Plus, there were all these resignation. Just like a ripe mango falling off a tree, CRM Consultants from my company started leaving in droves. It wasn't that my company was not good. It had a reputation in the market for quality. However, these consultants were in demand and market was ready to pay 100 % premium for some of them.

It was just a coincidence that mine was the only big CRM implementation going on at that time and hence some good people from my team left in the middle of the project. 

In addition there was question of professionalism of our team.

Let me give an example.

The organization (where we were implementing) had two applications running. One was the new CRM Application and the other was the existing ERP application. It was important that the data in both applications should be synchronized on a regular basis. The ERP application was the master application and was the source of the data. There was no automatic process to transfer the updated data in ERP Application to the CRM Application.

This is a common problem in any implementation. You need to develop what is known as ‘Interface Scripts’ which will pull data from a source application and update data in the target application. I called a meeting to discuss this.

Here is meeting  No.1.

Customer (CUS): We update the product data in ERP, it has to get updated in CRM Applications. We are ready to do the work. Tell us how we should proceed?

My Team Lead (MTL): There is no direct integration between ERP and CRM. You have to enter the data manually in CRM.

CUS: That is not possible for two reasons. One, every week we update nearly 200 Products in ERP. We cannot enter all the products manually in CRM. Two, even if we manually enter the data, there could be mismatches. We can pull the data in Excel and you have to design a solution to push the data in CRM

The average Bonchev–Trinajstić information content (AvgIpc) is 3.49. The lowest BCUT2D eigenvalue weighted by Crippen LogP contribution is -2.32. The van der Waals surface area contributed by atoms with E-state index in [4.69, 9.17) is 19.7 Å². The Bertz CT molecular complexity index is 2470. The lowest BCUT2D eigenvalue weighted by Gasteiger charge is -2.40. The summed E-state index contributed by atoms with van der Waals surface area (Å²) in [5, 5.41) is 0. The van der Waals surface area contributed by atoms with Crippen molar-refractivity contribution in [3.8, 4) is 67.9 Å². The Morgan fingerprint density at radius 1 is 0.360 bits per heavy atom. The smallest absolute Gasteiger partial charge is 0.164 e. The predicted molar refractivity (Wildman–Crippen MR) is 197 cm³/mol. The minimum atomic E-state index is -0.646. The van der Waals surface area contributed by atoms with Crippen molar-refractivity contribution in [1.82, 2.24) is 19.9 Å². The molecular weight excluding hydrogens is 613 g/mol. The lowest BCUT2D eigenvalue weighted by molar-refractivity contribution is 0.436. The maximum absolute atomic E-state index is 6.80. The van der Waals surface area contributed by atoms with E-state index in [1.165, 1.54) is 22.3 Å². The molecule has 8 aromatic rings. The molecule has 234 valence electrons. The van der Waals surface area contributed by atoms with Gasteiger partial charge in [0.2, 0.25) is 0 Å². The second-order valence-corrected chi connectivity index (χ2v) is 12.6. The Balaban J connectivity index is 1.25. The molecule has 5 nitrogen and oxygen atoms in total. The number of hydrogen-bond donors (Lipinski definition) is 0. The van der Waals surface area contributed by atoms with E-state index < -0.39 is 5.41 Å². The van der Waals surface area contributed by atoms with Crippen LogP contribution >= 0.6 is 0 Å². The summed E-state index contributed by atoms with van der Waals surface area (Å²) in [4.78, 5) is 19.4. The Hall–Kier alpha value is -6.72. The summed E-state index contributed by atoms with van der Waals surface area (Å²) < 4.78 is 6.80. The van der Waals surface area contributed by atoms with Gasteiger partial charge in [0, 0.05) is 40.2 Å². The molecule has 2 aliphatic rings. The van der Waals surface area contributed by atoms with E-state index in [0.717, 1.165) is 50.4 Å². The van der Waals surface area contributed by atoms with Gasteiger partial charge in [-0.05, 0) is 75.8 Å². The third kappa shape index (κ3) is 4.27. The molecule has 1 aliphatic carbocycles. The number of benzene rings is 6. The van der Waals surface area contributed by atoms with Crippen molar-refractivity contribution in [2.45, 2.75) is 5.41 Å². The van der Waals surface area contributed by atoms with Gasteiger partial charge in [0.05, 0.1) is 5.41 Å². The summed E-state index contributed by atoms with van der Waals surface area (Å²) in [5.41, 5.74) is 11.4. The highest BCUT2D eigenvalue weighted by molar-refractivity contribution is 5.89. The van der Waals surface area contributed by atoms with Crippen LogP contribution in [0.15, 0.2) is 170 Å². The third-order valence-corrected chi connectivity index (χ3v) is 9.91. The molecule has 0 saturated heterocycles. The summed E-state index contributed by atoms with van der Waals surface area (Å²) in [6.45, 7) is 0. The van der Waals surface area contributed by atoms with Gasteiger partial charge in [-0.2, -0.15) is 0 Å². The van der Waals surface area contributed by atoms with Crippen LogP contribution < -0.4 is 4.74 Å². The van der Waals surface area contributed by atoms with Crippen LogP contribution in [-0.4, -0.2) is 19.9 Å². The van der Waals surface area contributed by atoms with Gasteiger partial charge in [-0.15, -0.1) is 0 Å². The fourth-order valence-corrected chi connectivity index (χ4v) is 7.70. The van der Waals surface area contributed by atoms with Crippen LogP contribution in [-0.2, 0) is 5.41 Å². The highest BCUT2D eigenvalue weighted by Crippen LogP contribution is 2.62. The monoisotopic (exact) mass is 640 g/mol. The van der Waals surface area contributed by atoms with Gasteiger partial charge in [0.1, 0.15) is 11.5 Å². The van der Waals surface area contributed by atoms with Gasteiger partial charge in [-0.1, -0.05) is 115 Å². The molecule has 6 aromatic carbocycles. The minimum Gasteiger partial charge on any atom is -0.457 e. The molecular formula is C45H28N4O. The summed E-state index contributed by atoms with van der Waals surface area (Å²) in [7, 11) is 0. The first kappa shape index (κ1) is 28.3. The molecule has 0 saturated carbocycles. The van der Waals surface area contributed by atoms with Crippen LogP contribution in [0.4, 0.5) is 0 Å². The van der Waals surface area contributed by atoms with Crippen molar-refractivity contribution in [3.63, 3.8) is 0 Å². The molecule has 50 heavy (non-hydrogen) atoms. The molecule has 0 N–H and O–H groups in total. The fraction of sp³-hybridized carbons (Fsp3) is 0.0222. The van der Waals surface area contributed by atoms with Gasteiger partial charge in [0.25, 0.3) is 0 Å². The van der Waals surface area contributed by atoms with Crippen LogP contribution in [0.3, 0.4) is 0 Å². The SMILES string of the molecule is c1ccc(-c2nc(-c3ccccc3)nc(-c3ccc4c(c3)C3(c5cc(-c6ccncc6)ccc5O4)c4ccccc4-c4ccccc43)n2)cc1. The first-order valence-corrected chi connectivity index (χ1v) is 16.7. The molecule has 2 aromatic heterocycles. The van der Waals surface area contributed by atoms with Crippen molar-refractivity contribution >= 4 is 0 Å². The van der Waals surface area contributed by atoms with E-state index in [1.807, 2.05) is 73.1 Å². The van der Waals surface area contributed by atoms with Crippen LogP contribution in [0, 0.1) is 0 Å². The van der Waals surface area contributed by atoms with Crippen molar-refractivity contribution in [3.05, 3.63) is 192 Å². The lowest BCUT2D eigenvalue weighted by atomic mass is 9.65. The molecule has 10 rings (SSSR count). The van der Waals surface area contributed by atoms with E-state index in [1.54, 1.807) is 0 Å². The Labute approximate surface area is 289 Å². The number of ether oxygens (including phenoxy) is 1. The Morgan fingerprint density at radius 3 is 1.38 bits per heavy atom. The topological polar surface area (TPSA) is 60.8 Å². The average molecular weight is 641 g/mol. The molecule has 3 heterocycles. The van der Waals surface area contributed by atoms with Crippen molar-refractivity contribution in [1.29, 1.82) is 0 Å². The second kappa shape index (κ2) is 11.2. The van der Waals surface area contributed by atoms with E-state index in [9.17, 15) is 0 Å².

MTL: OK, I will look into this...

End of meeting 1

Now for meeting 2, held two weeks later.

CUS: Last meeting we discussed about an interface to push Product Data into CRM. You were supposed to come back to me. We haven’t received any communication from you.

MTL: There is no direct integration between ERP and CRM. You have to enter the data manually in CRM.

CUS: As we discussed in the last meeting, manual update is not possible for two reasons. One, every week we update nearly 200 Products in ERP. We cannot enter all the products manually in CRM. Two, even if we manually enter the data, there could be mismatches. We can pull the data in Excel and you have to design a solution to push the data in CRM

MTL: OK, I will look into this...

This went on for 4 meetings. After which the customer gave up.

You will ask me as to why I continued with this team even when I knew that the team was not good. Remember the point about expensive and time consuming process to get the Work Permits to work in that country? That acted as an ‘Exit Barrier’ for me to remove this team (specifically this team lead).

Over a period of time, it became very clear that the project was going to fail. Some of it was attributed to the lack of competency of the team, but most of it was related to the fact that the CRM product was not capable of handling the level of detail required by the customer.

Finally, after more than 10 months, the customer called off the project. Our company was forced to pay compensation and the project came to a tumultuous end.

I still cringe when thinking of this failed project.

What is the lesson that I learned out of this?

The most important lesson is that in project, as in life, nothing matters other than decision making. As soon as I saw that the project was not going fine, I should have alerted the stakeholders and should have taken a decision to call off the project. I went on escalating till cows came home, but abdicated the responsibility of taking hard decisions. In retrospect, I should have simply informed my customer that we are not able to execute this project and that we need to call it off.

As soon as I found that my team lead was not performing to expectations, I should have asked him to leave, damn the 'exit barrier'. That is another decision that I did not make.

Nothing else matters in the end. Only the decisions that you make matter...